Originally Posted by chef2sail
We have done the circumnavigation route a couple of times. You should note that the only really passable inlet from Cape May/ Lewis to the entrance to the Chesapeake at Norfolk is Ocean City Maryland. Though passable, this is also not a very nice inlet in many different types of weather and tides. certainly not the place for a first timer in many ways.
I would suggest if you want off shore experience a different tack. Go to Cape May and take a few days from there. 26 miles to Atlantic City, 16 miles to Lewis across my favorite...Delaware Bay. You would get some ocean experience this way. Also Cape May, Atlantic City are two of the very best NJ inlets and along with Manequan are the only ones that don't have issues associated with them.
PDAltair, I remember your blog/story about your trip and it was quite memorable. Your catamaran is a lot safer going in some of the inlets I would not try with a keel boat.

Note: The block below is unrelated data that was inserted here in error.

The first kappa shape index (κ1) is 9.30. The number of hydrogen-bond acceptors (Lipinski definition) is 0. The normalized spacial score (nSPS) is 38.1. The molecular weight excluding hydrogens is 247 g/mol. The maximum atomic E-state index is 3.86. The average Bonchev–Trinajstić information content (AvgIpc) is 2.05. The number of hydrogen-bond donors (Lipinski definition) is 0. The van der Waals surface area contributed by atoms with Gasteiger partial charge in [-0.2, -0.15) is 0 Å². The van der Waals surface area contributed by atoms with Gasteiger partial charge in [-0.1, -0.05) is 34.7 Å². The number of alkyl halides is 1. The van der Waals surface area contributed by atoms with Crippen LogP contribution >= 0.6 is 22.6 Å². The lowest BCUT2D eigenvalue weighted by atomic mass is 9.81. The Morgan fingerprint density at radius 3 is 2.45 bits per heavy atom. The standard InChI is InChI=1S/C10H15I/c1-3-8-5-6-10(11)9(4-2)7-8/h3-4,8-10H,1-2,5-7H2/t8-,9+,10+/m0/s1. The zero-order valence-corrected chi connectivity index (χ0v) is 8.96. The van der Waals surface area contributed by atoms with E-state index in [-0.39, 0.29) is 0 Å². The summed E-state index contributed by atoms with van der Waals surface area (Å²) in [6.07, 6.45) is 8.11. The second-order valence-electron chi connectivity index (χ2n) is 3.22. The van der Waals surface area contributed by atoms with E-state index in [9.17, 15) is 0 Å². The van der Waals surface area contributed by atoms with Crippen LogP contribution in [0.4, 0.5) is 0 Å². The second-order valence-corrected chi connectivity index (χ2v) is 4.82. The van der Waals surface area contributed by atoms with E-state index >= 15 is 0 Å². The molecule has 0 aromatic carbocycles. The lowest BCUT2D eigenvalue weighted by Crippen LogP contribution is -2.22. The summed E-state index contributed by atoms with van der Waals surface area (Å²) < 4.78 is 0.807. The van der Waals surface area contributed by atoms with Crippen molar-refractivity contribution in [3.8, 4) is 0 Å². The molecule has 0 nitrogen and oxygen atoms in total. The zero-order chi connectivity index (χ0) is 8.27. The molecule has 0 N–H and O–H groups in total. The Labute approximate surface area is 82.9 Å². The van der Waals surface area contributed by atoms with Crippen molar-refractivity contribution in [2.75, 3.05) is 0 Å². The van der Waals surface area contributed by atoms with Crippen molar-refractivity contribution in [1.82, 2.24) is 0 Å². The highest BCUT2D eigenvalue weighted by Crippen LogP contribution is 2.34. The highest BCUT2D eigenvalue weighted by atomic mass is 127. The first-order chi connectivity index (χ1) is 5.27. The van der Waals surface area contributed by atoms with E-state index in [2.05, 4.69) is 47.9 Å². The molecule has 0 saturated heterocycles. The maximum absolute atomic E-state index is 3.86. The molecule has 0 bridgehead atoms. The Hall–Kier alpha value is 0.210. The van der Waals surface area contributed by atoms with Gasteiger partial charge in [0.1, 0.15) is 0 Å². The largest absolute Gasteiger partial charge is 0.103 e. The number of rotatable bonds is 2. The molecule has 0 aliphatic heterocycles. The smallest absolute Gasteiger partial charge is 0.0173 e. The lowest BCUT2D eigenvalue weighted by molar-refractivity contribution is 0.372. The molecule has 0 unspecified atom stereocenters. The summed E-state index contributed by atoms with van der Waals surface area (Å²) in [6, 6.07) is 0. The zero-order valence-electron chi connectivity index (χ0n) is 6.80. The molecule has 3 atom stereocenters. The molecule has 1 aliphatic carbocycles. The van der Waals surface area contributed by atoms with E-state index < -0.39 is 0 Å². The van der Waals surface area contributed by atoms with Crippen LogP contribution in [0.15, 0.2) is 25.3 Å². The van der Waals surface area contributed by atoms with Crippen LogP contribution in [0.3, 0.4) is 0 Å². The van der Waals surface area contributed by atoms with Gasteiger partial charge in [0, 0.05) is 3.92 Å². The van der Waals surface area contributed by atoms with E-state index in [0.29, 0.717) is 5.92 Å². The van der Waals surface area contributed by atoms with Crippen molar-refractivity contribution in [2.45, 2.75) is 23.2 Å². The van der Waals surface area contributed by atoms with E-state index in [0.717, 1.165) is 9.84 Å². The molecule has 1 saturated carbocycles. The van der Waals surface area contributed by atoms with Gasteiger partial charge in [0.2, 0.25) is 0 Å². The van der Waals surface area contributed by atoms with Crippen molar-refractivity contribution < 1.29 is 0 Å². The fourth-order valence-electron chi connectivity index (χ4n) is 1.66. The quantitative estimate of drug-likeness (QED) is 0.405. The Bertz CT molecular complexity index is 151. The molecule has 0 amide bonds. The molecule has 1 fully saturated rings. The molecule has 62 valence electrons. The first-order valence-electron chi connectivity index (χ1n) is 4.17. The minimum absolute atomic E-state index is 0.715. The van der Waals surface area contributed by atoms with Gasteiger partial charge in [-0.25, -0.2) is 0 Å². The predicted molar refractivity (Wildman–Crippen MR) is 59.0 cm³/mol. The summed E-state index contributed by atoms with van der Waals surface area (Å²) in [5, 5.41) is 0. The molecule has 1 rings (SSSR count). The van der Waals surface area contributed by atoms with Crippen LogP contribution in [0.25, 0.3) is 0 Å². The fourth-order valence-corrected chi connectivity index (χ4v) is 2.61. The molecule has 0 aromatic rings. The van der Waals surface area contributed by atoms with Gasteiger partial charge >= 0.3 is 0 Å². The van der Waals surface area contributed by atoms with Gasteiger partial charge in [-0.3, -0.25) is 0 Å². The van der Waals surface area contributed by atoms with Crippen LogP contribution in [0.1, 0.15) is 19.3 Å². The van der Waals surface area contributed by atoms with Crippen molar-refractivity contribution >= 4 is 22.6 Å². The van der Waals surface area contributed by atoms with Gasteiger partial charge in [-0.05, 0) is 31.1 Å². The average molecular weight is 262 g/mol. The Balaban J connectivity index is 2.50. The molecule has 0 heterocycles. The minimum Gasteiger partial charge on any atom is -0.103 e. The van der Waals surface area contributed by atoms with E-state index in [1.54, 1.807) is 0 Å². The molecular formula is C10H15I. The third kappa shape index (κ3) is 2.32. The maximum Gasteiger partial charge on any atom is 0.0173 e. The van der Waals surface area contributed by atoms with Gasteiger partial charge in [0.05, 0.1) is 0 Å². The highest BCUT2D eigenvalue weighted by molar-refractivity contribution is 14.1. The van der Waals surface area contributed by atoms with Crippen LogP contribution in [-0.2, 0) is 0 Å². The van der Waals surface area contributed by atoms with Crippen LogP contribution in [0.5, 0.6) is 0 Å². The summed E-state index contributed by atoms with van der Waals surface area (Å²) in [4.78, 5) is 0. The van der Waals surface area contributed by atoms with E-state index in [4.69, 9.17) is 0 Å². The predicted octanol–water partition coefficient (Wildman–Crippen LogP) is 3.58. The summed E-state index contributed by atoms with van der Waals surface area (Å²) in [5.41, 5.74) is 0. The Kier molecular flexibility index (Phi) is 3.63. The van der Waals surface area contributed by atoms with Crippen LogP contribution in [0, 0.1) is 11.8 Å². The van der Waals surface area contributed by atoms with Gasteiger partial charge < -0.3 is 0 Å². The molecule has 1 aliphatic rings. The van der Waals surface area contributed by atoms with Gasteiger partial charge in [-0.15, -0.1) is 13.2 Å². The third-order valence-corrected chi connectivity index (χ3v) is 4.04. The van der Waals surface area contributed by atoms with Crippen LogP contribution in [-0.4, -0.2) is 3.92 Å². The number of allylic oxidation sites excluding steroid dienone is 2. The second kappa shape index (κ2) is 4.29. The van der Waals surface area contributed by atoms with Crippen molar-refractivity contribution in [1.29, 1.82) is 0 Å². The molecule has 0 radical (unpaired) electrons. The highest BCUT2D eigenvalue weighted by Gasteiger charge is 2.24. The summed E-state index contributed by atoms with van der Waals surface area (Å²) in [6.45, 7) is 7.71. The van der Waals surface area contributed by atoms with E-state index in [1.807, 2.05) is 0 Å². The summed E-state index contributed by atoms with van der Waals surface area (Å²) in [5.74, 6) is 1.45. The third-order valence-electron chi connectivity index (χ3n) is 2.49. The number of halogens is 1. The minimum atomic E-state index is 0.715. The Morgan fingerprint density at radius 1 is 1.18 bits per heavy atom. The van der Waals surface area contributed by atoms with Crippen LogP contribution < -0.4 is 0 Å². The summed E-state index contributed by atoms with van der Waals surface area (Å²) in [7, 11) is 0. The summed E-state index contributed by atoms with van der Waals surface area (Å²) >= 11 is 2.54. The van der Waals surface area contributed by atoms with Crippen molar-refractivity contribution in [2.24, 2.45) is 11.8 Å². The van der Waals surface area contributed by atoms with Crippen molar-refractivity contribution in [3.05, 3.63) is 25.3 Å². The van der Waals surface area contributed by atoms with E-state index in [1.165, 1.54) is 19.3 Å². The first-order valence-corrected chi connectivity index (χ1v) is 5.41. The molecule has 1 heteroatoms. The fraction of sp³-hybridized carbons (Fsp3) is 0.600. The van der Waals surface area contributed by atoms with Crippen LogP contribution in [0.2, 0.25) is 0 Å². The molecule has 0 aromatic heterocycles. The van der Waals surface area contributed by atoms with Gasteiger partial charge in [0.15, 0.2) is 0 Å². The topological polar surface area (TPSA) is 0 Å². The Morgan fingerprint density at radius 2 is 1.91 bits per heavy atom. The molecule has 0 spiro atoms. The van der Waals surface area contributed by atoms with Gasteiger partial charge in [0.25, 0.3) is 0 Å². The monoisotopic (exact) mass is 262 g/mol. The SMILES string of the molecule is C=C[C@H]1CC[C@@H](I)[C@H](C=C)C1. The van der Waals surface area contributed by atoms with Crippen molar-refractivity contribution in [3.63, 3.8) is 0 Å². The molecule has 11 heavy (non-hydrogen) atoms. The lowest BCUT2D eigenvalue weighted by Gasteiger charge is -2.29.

Regarding small boats, you do need to be careful, but with careful planning it's safe. Try to get a copy of "Eastern Shore, Western Wind", a classic tale by DeGast, I think. Even if you don't do the trip, it's great read. He did the trip in a Sailmaster 22, I recall, taking 3 weeks and stopping everywhere.
Regarding Delmarva entrances, we once did a trip in the wake of a Hurricane, with an 8 foot swell running; the only entrance that was not breaking was Chincoteague. OC was closed. Chincoteague was casual and is a much easier entrance in a swell, in my opinion and expereince, than OC. OC is simply more popular as it is better known, has more marinas, and the piloting is simpler. Remember, the Coast Guard HQ for the eastern shore is in Chincoteague and there is a commercial trawler fleet there. Big boats that draw 10-12 feet (they do have to watch the tide). If you get sloppy, you may see 7 feet at low tide, but a boat drawing 5 feet would be very safe, and I have seen larger boats in there. However, Chincoteague is not well lit and should be avoided at night unless you know the route.
There real challenge in Chincoteage is dockage. Trailer boats should be able to find many slots, but multihulls and deep draft boats can only go a few places (town dock, Chincoteague Inn)
Watchapreage is also cake in a trailer boat, as long as there is no big on-shore swell (it is reasonably protected in moderate north and south wind by flanking bars). The bar is about 7 feet and the channel is dead straight. Good for power boats and shoal draft boats only.
Other inlets are not for the feint hearted, are only for fair weather, and shoal draft boats.